Presentation on theme: "Lesson 6H: Two Versions, One Narrative"— Presentation transcript:
1 Lesson 6H: Two Versions, One Narrative SSR: 10 Minutes – No Journal Lesson 6H: Two Versions, One NarrativeGoals:Compare & contrast language and content in two texts in different genresExplain how a writer’s choices regarding language and content construct the meaning of a text
2 Page 32 1.8 Two Versions of One Narrative Poem versus Prose?Add prose to vocab!Nonfiction narrative?Notice & FocusWhat do you notice about the difference in the two titles?What can you infer about the different focus of each version based on these titles?How might the two versions be different based on the differences between poetry and prose?
3 As we readLook for examples in of Diction, Imagery, and Syntax in “Always Running”In the My Notes column, explain why you chose your examples for each; what do they mean?**Setting, Characters, Conflict: What is the important connection among these three elements?**How does the description of the bullies shape your perception of them? (Visualizing)**What about the relationship between the narrator and his brother, at the end?
4 Based on your evidenceWhat inferences about the speaker can you make based on voice?Combination of diction, imagery, and syntax together to create inferencesDig beyond age and intelligence: think about the tone toward the situation as well!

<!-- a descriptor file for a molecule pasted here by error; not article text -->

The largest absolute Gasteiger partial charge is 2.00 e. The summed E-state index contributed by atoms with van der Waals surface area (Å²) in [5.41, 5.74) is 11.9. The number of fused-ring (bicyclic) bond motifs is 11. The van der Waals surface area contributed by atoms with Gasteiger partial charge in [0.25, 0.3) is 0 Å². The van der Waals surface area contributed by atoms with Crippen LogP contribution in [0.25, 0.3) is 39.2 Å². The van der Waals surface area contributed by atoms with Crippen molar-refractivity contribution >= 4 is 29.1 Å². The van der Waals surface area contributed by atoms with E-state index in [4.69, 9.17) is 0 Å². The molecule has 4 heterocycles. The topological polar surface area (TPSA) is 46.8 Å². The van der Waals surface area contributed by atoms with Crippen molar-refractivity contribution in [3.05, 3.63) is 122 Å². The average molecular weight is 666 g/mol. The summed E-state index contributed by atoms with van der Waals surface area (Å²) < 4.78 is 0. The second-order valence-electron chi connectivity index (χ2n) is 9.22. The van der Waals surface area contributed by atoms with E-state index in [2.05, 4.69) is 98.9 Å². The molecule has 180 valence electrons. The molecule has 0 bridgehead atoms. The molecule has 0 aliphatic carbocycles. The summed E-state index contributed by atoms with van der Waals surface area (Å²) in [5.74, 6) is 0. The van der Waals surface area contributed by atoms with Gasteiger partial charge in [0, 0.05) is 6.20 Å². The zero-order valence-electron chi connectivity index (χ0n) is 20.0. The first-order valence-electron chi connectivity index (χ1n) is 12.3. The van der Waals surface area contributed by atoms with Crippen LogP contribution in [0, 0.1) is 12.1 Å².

5 Partner Work: “Race” Politics Now, read the poem version with a partner and look for the same concepts and ideas, and make inferences about the speaker based on your evidenceWhat is the purpose of using fragments?How does the use of repetition affect tone?How does he combine repetition with specific sensory details for effect?
6 Whole Group: Page 37Collect details from “Always Running” that indicate differences in the way the prose story is told compared to the poetic version of “’Race’ Politics”What was added, what was deleted, and what was altered?What is the effect of these changes?
7 RAFT: Finding a New Speaker (Adopting a New Voice) Role, Audience, Format, TopicInferences about the roles of characters in the text, the intended audience, the format the writer uses, and the topicUsing what you filled in on the RAFT chart, write an account of the incident from a new perspectiveCraft a voice and provide information appropriate to contextBegin with a statement that indicates your contextIncorporate some direct quotations pulled from the text/imagination
8 Exit Ticket: Post It Note How does changing the speaker, audience, or format influence the telling of an incident?